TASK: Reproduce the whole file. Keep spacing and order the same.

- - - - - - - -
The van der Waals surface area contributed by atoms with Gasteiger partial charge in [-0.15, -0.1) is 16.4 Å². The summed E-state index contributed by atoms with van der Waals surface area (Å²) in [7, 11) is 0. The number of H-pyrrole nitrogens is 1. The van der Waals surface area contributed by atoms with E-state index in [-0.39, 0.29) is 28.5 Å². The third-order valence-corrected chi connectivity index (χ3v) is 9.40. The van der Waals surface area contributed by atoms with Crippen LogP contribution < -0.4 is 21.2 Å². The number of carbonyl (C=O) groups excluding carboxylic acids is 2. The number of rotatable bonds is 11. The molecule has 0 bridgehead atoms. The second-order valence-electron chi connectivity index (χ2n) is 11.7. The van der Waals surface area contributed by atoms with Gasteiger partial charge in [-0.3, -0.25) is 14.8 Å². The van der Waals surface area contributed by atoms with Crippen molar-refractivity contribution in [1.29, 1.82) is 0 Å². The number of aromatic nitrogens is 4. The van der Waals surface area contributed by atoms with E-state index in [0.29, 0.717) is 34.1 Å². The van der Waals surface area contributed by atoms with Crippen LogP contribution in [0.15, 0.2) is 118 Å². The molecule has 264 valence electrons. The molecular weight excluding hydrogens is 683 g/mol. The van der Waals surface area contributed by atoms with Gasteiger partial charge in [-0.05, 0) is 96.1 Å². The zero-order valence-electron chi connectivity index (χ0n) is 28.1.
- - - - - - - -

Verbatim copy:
The van der Waals surface area contributed by atoms with Gasteiger partial charge in [-0.15, -0.1) is 16.4 Å². The summed E-state index contributed by atoms with van der Waals surface area (Å²) in [7, 11) is 0. The number of H-pyrrole nitrogens is 1. The van der Waals surface area contributed by atoms with E-state index in [-0.39, 0.29) is 28.5 Å². The third-order valence-corrected chi connectivity index (χ3v) is 9.40. The van der Waals surface area contributed by atoms with Crippen LogP contribution < -0.4 is 21.2 Å². The number of carbonyl (C=O) groups excluding carboxylic acids is 2. The number of rotatable bonds is 11. The molecule has 0 bridgehead atoms. The second-order valence-electron chi connectivity index (χ2n) is 11.7. The van der Waals surface area contributed by atoms with Gasteiger partial charge in [-0.3, -0.25) is 14.8 Å². The van der Waals surface area contributed by atoms with Crippen molar-refractivity contribution in [1.29, 1.82) is 0 Å². The number of aromatic nitrogens is 4. The van der Waals surface area contributed by atoms with E-state index in [0.29, 0.717) is 34.1 Å². The van der Waals surface area contributed by atoms with Crippen LogP contribution in [0.15, 0.2) is 118 Å². The molecule has 264 valence electrons. The molecular weight excluding hydrogens is 683 g/mol. The van der Waals surface area contributed by atoms with Gasteiger partial charge in [-0.05, 0) is 96.1 Å². The zero-order valence-electron chi connectivity index (χ0n) is 28.1.